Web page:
2 responses to “Value of a Wikipedian”

  1. H-stt

    If your post were true, Wikipedia would be fucked. But fortunately this is the single most moronic text, I’ve ever encountered regarding Wikipedia. Your premises is totally wrong. And that’s not just a problem of this text, it is the Grand Delusion of WMF.

    Wikipedians are self selecting. The vast majority of new authors come in contact with the project by reading, and as the single most important quality of a Wikipedian is curiosity, they click around and find out that they can contribute and how.

    All the projects by WMF to promote editing and grow the author base so far are miserable failures. WMF spent millions on this mission since 2010 and has absolutely nothing to show as a result. If you calculate the “value of a wikipedian” based on expenditures per won editor, the value would not be 10.000 USD but it would be infinite.

    The answer is not to hire paid editors or pay the existing editors. The answer isfor WMF to trust the community and support them in their work.

    For several years now the relationship between WMF and the communities is toxic. Time and again WMF intruded into existing structures, procedures and processes by changing software features without evaluation of the impact for the technical and social practise within the websites and the communities. Of all the projects since 2010 only “echo” is really an innovative and welcome improvement. SUL works fine and is useful, everything else is a disaster or at least was one when it was forced onto the communities for the first time.

    Now back to the question on how to get more editors: WMF should abandon their direct involvement. Yes, that means shutting down a whole department. The WikiEd project might be useful, but I am sceptical towards them too.

    But WMF must support existing volunteers in their work with and for the general public. Find Wikipedians who would like to set up a booth at a trade fair or street fair in their home town. Send out one employee with lots of stuff to support them, but make sure, that those who get in front line contact with the public are volunteers.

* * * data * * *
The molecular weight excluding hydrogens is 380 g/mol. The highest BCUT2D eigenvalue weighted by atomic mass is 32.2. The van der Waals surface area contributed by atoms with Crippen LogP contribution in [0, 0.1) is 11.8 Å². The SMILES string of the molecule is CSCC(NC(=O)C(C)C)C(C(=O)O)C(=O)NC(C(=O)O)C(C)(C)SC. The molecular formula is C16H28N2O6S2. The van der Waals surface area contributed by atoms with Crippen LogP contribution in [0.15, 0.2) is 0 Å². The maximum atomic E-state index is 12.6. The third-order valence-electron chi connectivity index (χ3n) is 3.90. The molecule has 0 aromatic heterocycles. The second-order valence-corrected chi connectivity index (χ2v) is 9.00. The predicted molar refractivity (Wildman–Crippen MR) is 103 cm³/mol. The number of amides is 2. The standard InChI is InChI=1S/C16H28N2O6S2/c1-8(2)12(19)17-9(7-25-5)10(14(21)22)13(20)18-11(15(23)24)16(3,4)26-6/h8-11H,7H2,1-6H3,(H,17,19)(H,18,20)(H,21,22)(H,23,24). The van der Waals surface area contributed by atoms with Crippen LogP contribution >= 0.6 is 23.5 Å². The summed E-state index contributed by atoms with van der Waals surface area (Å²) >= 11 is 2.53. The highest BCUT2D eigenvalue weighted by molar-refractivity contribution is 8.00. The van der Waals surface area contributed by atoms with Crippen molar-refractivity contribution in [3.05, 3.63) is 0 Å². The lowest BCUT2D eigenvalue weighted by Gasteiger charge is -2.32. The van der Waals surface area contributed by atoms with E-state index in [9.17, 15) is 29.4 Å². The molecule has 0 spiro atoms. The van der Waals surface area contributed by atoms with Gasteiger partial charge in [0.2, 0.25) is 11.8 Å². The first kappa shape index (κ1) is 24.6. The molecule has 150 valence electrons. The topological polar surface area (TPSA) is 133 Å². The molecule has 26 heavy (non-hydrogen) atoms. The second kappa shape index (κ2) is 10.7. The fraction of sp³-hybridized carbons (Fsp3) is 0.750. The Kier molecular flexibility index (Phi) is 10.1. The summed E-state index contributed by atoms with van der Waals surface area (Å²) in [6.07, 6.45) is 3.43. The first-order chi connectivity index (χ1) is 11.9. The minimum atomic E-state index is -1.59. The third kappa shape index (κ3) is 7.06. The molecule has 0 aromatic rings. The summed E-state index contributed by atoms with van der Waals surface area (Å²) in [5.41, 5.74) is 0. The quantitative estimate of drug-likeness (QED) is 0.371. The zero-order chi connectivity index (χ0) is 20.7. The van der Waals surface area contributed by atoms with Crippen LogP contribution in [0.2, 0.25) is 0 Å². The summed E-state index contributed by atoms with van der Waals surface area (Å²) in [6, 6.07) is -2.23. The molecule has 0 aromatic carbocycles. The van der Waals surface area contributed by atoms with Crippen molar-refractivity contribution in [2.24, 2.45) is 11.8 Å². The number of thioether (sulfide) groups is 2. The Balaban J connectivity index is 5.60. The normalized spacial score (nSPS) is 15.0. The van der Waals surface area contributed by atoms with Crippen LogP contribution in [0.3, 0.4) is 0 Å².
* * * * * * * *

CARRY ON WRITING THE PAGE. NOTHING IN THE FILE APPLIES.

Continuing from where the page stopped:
Have volunteers set up “office hours” in their local library and support them with leaflets and give aways. But make sure the audience gets in contact with real volunteers.

    Set up grassroot groups, don’t fly in from San Francisco with paid staff.

  2. Masssly

    Excellent analysis! As controversial as paid-editing is I think you made some valid good reasons why it could be considered in some cases. Editing Wikipedia (voluntarily) is a hobby that makes perfect scene in affluent countries. However this may not be the case in most parts of the Global south; not because those people aren’t oriented towards voluntarism but because the economic circumstance and present levels of education will favor it.

    Meanwhile recent research has shown that more of global southerners are getting increasingly involved in this process and maybe in the future that divide (knowledge creators/knowledge consumers) might not be too obvious anymore. I’m just worried about what will happen to the project at this stage if editors from there are mostly paid-editors. Are they going to keep getting paid to edit? Can the Foundation’s resources support that, for how long? What happens to the credibility of our content?

    most parts of the Global south

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This is Lane Rasberry's personal blog. None of the information on this blog is private, but it is personal and I have not written it with the intent to make it of public general interest. Anyone visiting this site has my permission to use anything they find here for friendly, share-alike purposes.